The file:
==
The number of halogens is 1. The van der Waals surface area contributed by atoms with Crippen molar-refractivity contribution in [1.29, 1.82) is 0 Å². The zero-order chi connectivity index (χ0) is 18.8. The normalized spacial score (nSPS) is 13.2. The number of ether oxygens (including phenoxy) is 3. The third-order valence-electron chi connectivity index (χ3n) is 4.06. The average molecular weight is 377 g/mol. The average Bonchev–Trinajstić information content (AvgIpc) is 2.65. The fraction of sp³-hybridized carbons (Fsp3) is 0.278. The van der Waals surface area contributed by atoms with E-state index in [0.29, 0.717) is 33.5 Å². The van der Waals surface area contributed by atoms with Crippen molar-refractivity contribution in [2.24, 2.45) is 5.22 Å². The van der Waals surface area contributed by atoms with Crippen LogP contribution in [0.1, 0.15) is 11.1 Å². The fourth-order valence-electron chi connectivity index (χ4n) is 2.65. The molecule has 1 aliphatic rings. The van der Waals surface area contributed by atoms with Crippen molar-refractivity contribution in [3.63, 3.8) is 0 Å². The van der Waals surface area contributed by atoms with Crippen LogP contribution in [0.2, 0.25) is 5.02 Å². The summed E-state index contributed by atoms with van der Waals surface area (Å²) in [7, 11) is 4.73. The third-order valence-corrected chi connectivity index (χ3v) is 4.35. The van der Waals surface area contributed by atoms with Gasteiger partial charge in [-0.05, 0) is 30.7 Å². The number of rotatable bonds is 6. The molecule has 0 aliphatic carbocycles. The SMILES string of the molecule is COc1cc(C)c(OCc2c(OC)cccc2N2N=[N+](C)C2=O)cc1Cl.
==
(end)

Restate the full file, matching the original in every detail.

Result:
The number of halogens is 1. The van der Waals surface area contributed by atoms with Crippen molar-refractivity contribution in [1.29, 1.82) is 0 Å². The zero-order chi connectivity index (χ0) is 18.8. The normalized spacial score (nSPS) is 13.2. The number of ether oxygens (including phenoxy) is 3. The third-order valence-electron chi connectivity index (χ3n) is 4.06. The average molecular weight is 377 g/mol. The average Bonchev–Trinajstić information content (AvgIpc) is 2.65. The fraction of sp³-hybridized carbons (Fsp3) is 0.278. The van der Waals surface area contributed by atoms with E-state index in [0.29, 0.717) is 33.5 Å². The van der Waals surface area contributed by atoms with Crippen molar-refractivity contribution in [2.24, 2.45) is 5.22 Å². The van der Waals surface area contributed by atoms with Crippen LogP contribution in [0.1, 0.15) is 11.1 Å². The fourth-order valence-electron chi connectivity index (χ4n) is 2.65. The molecule has 1 aliphatic rings. The van der Waals surface area contributed by atoms with Crippen molar-refractivity contribution in [3.63, 3.8) is 0 Å². The van der Waals surface area contributed by atoms with Crippen LogP contribution in [0.2, 0.25) is 5.02 Å². The summed E-state index contributed by atoms with van der Waals surface area (Å²) in [7, 11) is 4.73. The third-order valence-corrected chi connectivity index (χ3v) is 4.35. The van der Waals surface area contributed by atoms with Gasteiger partial charge in [-0.05, 0) is 30.7 Å². The number of rotatable bonds is 6. The molecule has 0 aliphatic carbocycles. The SMILES string of the molecule is COc1cc(C)c(OCc2c(OC)cccc2N2N=[N+](C)C2=O)cc1Cl.